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Escape Velocity

Some-fin Groovy: Joe Gideon & The Shark Interviewed
Niall O'Keeffe , May 14th, 2009 08:03

Brother, sister, bullying, gymnastics, Elkie Brooks. Niall O'Keeffe meets Joe Gideon & The Shark

Viva Seifert is a former rhythmic gymnast, pianist and dancer, corrupted by the influence of Faust and All Tomorrow's Parties festivals. Her older brother Gideon Joel is a grizzled, witty Tom Waits fan haunted by the memory of pushing an unpopular childhood acquaintance into a hole at his birthday party. Together, they're Joe Gideon & The Shark, two veterans of Bikini Atoll who've just made an album, Harum Scarum, that reinvigorates boy-girl blues-punk by way of looped vocals, whirlwind drumming, Hammer Horror keyboard lines, and jokes about Eurythmics and crystal meth. A Quietus type cornered them in a pub in Brighton...

So: how did this all come about?

Gideon: "We got invited to go on a tour with Archie Bronson outfit... They took us along as Bikini Atoll, as the last band, but they wanted us to come as a two-piece, so we had to figure out how to do that, and we enjoyed that so much... [Bikini Atoll] was collapsing into itself. There was just an inevitable end. It just felt right to bring it to a close. That really inspired us to carry on, doing that tour, and then we realised that we could make it work, just the two of us, you know?"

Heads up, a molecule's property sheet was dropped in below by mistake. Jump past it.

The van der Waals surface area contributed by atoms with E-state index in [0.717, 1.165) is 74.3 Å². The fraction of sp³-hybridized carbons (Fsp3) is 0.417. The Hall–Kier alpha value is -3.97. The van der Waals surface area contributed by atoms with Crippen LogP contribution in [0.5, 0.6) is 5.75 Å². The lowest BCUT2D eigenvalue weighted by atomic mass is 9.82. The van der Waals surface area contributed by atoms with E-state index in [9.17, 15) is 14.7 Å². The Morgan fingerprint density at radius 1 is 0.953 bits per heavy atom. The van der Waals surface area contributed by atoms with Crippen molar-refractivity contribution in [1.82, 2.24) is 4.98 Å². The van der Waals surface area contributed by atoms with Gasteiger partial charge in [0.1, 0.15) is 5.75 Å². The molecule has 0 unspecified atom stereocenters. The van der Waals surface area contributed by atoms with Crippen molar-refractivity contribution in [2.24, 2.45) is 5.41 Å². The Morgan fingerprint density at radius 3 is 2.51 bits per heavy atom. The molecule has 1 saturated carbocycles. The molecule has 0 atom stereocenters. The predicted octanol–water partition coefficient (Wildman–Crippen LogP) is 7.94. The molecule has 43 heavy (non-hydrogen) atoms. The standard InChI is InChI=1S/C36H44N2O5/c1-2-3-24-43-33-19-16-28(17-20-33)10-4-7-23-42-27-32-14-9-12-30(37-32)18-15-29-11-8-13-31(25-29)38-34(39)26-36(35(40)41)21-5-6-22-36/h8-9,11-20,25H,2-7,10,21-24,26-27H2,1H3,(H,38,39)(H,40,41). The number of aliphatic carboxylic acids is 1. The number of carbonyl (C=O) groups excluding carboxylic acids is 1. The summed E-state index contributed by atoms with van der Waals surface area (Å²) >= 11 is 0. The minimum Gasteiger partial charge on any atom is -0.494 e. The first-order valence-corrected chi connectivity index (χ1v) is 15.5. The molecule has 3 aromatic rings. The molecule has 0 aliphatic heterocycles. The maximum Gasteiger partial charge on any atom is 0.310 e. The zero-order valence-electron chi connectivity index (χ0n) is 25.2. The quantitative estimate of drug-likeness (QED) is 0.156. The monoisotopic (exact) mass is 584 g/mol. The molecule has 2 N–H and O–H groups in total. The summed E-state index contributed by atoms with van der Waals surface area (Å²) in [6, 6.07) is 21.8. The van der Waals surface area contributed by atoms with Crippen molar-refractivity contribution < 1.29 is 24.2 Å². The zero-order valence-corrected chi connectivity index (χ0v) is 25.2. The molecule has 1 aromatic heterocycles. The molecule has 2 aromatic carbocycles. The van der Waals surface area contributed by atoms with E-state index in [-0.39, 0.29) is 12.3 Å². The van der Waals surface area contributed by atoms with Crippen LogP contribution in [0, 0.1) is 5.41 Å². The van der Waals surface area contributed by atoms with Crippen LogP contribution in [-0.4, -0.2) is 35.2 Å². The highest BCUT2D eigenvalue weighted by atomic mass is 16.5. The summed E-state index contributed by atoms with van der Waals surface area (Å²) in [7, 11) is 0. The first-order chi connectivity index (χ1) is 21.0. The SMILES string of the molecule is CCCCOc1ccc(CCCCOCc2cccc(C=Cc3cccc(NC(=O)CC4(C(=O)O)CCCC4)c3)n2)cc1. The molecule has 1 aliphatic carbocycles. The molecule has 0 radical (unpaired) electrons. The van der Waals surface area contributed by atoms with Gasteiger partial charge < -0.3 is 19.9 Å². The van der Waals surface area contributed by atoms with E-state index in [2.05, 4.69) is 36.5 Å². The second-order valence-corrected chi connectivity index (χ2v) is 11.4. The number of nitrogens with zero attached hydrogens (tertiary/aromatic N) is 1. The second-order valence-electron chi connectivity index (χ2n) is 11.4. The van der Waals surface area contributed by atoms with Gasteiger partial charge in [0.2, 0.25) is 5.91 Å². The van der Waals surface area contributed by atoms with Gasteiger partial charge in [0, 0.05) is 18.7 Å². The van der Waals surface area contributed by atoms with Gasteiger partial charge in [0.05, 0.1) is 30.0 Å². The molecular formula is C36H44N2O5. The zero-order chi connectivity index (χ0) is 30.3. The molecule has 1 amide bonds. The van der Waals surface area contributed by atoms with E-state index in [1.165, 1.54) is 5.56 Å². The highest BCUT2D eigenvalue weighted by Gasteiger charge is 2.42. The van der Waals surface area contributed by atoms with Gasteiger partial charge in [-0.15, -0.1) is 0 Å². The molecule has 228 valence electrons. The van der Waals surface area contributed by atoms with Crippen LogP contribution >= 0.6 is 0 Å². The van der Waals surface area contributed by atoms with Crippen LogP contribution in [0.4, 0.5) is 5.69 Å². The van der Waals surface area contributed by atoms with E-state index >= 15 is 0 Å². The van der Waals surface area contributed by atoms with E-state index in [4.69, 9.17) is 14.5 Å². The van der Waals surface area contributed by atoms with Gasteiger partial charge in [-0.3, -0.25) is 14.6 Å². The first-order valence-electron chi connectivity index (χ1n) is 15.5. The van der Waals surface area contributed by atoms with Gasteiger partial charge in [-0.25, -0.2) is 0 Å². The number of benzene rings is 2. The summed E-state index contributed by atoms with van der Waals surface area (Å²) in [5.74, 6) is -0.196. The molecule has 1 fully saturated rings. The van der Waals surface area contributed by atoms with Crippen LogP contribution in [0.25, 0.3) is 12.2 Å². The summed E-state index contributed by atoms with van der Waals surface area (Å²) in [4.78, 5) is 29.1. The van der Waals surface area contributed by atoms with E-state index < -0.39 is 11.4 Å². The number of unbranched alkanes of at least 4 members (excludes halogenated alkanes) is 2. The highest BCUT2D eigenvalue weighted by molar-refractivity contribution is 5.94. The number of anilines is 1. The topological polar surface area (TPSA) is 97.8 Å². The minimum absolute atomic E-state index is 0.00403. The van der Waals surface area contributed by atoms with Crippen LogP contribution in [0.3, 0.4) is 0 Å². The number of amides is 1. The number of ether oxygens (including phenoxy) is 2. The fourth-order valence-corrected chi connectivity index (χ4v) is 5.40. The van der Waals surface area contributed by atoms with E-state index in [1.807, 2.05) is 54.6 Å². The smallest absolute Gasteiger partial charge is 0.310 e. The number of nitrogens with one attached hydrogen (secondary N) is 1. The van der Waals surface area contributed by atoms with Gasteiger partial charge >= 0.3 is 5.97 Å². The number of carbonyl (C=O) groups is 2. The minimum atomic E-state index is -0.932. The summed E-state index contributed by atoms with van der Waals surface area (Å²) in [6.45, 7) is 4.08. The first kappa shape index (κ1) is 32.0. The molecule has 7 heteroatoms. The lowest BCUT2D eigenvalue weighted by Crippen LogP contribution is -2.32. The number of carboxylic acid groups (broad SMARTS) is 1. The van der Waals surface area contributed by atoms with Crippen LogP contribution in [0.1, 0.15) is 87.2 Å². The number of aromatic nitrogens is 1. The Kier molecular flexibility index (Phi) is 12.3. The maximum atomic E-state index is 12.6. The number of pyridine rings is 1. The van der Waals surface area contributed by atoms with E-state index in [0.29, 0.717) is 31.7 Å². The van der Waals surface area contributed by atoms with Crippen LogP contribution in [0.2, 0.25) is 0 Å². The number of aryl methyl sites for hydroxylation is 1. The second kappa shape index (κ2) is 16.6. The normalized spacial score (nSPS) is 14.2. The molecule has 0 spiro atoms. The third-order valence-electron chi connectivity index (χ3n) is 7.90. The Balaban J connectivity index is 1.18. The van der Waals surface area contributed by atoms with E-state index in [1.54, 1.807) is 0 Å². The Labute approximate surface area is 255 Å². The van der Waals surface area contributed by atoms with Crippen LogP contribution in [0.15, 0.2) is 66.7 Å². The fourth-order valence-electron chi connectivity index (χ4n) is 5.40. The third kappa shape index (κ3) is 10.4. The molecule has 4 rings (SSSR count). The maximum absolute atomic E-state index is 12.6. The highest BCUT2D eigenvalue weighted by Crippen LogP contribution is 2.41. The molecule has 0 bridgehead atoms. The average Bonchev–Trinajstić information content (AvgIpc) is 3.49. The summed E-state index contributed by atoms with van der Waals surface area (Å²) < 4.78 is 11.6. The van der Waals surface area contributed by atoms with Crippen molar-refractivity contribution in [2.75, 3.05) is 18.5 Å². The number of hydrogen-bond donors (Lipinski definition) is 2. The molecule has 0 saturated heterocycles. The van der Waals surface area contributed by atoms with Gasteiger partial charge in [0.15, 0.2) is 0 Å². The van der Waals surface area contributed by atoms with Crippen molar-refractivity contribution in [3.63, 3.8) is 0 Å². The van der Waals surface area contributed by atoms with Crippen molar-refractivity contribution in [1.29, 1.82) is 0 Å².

Weren't you at loggerheads over whether to expand the line-up, though?

G: "Yeah, definitely – because Viva couldn't play the drums! She was trying to tell me that she could play the drums – just give her six weeks! So that's exactly what we did."

Viva: "I had been dabbling for about a year beforehand just on my own, so I knew that I had got the basics, and it came to me quite easily. I think that was because I used to be a dancer and I played piano and stuff like that... I had inner rhythm and I was quite coordinated so I knew I could do it, and I just had to convince my brother."

You, Viva, were an Olympic-standard rhythmic gymnast, right?

V: "Yeah. This is true, I can't deny it."

*And you joined Bikini Atoll as a pianist? *

V: "Keyboard player. But I was much more into synthesisers and sound and oscillations and loops. And I did all that, and then I started to pick up the guitar a bit, by the end. I was just always basically trying to create some new sound, and that just led on to the drums... Didn't want to be ever stuck on just one instrument."

Your lyrics seem to veer between autobiography and fantasy, with 'Hide and Seek' [a story of childhood bullying written from the bully's perspective] very much in the former camp...